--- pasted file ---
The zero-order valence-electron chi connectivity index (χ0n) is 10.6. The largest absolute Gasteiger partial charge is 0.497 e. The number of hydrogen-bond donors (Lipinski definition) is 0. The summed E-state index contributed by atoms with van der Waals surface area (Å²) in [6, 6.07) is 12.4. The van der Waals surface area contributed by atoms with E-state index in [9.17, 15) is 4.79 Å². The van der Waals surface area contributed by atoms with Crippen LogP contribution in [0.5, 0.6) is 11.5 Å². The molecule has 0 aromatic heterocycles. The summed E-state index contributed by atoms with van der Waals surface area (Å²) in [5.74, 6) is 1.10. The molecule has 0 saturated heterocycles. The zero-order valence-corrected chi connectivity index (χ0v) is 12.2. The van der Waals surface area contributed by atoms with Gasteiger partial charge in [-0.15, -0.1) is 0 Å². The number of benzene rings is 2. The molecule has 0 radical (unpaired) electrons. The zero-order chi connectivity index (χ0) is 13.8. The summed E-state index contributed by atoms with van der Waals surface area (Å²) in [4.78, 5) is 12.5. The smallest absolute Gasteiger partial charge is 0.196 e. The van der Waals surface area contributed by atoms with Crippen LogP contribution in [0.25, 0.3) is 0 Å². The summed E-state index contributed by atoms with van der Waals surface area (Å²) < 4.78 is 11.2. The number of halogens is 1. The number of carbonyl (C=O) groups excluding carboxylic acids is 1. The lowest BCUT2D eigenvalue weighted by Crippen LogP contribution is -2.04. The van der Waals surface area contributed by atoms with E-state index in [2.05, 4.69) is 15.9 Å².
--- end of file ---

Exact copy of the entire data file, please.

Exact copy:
The zero-order valence-electron chi connectivity index (χ0n) is 10.6. The largest absolute Gasteiger partial charge is 0.497 e. The number of hydrogen-bond donors (Lipinski definition) is 0. The summed E-state index contributed by atoms with van der Waals surface area (Å²) in [6, 6.07) is 12.4. The van der Waals surface area contributed by atoms with E-state index in [9.17, 15) is 4.79 Å². The van der Waals surface area contributed by atoms with Crippen LogP contribution in [0.5, 0.6) is 11.5 Å². The molecule has 0 aromatic heterocycles. The summed E-state index contributed by atoms with van der Waals surface area (Å²) in [5.74, 6) is 1.10. The molecule has 0 saturated heterocycles. The zero-order valence-corrected chi connectivity index (χ0v) is 12.2. The van der Waals surface area contributed by atoms with Gasteiger partial charge in [-0.15, -0.1) is 0 Å². The number of benzene rings is 2. The molecule has 0 radical (unpaired) electrons. The zero-order chi connectivity index (χ0) is 13.8. The summed E-state index contributed by atoms with van der Waals surface area (Å²) in [4.78, 5) is 12.5. The smallest absolute Gasteiger partial charge is 0.196 e. The van der Waals surface area contributed by atoms with Crippen LogP contribution in [0.25, 0.3) is 0 Å². The summed E-state index contributed by atoms with van der Waals surface area (Å²) < 4.78 is 11.2. The number of halogens is 1. The number of carbonyl (C=O) groups excluding carboxylic acids is 1. The lowest BCUT2D eigenvalue weighted by Crippen LogP contribution is -2.04. The van der Waals surface area contributed by atoms with E-state index in [2.05, 4.69) is 15.9 Å².